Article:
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Book Review of CM Naim’s The Muslim League in Barabanki

7 April 2014

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The Friday Times, 28 March 2014

Muslim League in Barabanki

K Babar

K Babar reviews Indian-American scholar C M Naim’s new collection of essays

The Muslim League in Barabanki
C. M. Naim,
City Press, 2013. Pp.126. ISBN: 9789698380984. Rs.350

The title of this slim volume refers to the first and longest essay in this collection of eleven pieces by the Indian-American scholar and translator Choudhri Mohammed Naim. Most of the essays are reprinted and revised editions of short articles that have appeared over the years in various publications, and which reflect, as Naim himself puts it, his “engagement with India and Indian Muslims”.

The first essay revolves around Naim’s Partition experiences, as well as those of his family. The young Naim and his friends tramped through their town, hoisting a Muslim League flag and chanting inciting slogans while tearing down Congress flags en route to school, determined to stir controversy by refusing to sing the national anthem. But once there the kindliness of a teacher, coupled with bribery consisting of an extra packet of laddu, dampened the enthusiasm of the youths, and they stood by placidly while the national anthem was sung.

The recounting of this incident is a universal reminder of the nature of much of protest. A reminder of the image of the youngster who proudly partakes in some protest march or other, only to stutter or stare blankly when quizzed about what it is he is marching for (or against). And once one has become suspicious of the authenticity of these part-time protesters, one wonders about their true motivations. Is it for the feeling of empowerment that they march through the streets, waving flags and shouting and domineering? Is it a form of release, an outlet, or just entertainment, a change from routine boredom? I wonder how many of these youths would follow the protesting practices of one of the most prominent of all 20th century Indians and refrain from eating not only laddu but anything at all.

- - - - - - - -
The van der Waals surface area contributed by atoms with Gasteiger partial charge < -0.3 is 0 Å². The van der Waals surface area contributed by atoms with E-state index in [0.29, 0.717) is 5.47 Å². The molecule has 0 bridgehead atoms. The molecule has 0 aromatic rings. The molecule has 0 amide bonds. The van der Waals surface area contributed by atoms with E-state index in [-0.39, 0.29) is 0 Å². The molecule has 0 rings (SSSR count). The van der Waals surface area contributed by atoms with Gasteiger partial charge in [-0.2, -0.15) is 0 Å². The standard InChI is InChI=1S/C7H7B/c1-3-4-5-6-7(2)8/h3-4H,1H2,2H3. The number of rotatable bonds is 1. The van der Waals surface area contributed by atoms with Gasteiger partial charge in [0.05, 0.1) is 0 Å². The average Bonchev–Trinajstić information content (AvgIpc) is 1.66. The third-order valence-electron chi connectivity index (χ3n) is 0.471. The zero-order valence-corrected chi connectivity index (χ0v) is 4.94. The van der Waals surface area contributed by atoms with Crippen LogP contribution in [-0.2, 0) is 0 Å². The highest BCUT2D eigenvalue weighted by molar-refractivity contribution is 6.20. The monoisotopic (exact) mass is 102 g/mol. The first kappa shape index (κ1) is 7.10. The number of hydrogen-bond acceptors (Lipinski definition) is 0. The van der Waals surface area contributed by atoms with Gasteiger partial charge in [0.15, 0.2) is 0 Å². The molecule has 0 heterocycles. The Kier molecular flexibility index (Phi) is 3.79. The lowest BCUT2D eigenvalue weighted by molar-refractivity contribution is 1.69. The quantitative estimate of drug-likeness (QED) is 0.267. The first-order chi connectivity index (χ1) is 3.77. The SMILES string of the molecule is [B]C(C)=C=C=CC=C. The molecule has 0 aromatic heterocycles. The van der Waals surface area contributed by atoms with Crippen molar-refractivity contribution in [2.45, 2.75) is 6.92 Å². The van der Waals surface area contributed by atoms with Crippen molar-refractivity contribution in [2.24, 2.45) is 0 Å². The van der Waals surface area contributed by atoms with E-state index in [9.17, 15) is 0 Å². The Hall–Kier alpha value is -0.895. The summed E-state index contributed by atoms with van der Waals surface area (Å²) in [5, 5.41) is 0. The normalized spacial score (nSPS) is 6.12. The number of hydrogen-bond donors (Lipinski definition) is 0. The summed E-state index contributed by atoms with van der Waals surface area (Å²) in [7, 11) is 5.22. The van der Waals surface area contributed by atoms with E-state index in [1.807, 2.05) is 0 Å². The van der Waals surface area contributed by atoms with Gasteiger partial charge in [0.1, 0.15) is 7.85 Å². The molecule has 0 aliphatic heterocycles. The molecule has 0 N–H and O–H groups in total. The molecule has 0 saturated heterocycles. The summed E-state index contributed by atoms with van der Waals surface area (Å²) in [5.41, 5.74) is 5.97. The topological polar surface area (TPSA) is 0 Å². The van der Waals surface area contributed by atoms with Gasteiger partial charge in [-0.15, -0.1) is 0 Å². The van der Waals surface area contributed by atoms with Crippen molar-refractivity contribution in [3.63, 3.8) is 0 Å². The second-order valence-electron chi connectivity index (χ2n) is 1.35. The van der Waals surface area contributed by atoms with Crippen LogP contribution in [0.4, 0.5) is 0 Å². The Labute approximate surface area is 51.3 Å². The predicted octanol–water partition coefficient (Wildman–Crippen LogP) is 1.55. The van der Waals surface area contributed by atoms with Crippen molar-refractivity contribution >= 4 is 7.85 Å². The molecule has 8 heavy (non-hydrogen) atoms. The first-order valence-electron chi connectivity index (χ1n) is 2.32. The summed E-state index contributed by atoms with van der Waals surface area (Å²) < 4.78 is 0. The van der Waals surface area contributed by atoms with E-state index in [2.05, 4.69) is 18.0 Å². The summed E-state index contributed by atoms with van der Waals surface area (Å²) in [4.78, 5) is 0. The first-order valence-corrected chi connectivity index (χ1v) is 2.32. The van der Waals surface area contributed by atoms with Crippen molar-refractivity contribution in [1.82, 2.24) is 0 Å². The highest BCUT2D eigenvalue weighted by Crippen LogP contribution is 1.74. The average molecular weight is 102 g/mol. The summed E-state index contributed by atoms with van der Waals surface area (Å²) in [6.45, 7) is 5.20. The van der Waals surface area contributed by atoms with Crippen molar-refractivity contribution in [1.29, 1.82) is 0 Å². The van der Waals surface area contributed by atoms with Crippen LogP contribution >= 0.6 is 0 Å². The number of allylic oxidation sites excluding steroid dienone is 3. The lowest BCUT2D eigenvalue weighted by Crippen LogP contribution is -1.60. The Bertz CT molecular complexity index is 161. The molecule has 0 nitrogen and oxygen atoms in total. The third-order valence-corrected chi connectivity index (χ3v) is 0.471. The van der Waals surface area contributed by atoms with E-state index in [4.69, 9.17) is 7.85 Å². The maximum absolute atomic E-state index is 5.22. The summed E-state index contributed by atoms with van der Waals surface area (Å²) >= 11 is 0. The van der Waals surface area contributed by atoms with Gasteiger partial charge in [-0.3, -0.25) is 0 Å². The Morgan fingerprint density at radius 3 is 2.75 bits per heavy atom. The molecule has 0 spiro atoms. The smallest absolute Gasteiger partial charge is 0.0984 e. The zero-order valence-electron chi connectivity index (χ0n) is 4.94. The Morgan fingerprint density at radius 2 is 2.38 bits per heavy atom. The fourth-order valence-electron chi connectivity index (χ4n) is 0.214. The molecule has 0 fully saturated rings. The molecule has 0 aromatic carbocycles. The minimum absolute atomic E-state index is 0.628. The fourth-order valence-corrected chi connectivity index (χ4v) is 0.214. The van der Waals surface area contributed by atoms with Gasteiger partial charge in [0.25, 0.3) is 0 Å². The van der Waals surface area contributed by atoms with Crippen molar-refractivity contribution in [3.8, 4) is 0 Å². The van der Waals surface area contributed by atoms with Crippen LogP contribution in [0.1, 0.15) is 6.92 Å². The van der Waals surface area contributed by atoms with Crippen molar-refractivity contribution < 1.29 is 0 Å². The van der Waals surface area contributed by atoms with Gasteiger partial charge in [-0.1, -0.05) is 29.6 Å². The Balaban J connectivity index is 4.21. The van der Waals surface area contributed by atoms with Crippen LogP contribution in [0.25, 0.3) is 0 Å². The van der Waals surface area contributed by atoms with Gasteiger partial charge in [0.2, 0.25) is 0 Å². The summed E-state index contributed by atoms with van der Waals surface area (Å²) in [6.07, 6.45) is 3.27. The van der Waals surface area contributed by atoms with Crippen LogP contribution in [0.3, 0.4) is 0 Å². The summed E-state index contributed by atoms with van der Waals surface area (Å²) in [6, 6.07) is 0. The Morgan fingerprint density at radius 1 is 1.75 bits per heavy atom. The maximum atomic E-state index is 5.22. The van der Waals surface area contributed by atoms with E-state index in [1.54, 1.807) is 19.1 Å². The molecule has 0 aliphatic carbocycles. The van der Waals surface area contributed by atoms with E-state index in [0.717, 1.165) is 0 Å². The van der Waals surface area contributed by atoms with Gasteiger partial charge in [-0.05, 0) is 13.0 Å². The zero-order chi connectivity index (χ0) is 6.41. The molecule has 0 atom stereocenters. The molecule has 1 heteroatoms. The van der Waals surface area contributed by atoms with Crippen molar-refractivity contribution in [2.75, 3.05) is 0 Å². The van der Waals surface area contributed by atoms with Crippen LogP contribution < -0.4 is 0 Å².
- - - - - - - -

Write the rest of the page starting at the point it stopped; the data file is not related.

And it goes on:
Pakistani journalists should take note of Naim’s analytical style

Perhaps the young Naim was at heart ambivalent about Partition, for he later admits to a perpetual fluctuation of sentiment, ranging from pride at the achievement of Pakistan, to regret at the painful divisions it caused between friends and even families. His voice is an honest one, never flinching from uncertainties or complexities.

This is reflected in the remaining essays of this book, which are dominated by Naim’s deconstructions of the vitriolic and intolerant declamations by various Indian Muslim organizations and media outlets towards unorthodox groups such as the Ahmadis. This he does with a lot of skill, undermining the arguments of the opposing side by unearthing historical and religious examples of usually unquestioned authority that directly challenge the supposed Muslim orthodoxy that is being propagated by its self-appointed defenders. In short, his activity consists of picking apart prejudices, revealing fallacies, and pointing out self-contradictions as manifested in newspaper reports, websites, and other media. In addition to highlighting ignorance and hypocrisy, these tasks seem geared towards ensuring that disputes are civilized, that monolithic and oversimplified constructions of Islam and history are not allowed to prevail without opposition, and that those who would use sectarian means for political ends are exposed as being inappropriate leaders in either sphere. A relatively simple analysis of what is being said by whom and in what context is often more than enough to accomplish these goals.

An extra packet of laddus dampened the enthusiasm of the youths

It is always instructive when a linguist takes the time and effort to illustrate the way in which language is used and abused to promulgate an agenda, hidden or otherwise. As a teacher and translator of Urdu with significant credits to his name, Naim performs his duties with diligence. It would be appropriate for Pakistani journalists and scholars to take note of the admirably analytical style of Naim and apply similar precision to their own writings and that of their contemporaries. The only flaw in this book is that it could use some editing to compensate for grammatical errors, untranslated Romanizations of Urdu words, and a somewhat jarring style in the initial sections of the first essay. These relatively minor quibbles aside, one looks forward to seeing more of Naim’s work being published in Pakistan. For instance, his annotated translation of the Zikr-i Mir, the autobiography of the 18th century poet Mir Muhammad Taqi ‘Mir’, which was published by Oxford University Press in India, should be reprinted here, it being a valuable primary source document for the Mughal period.
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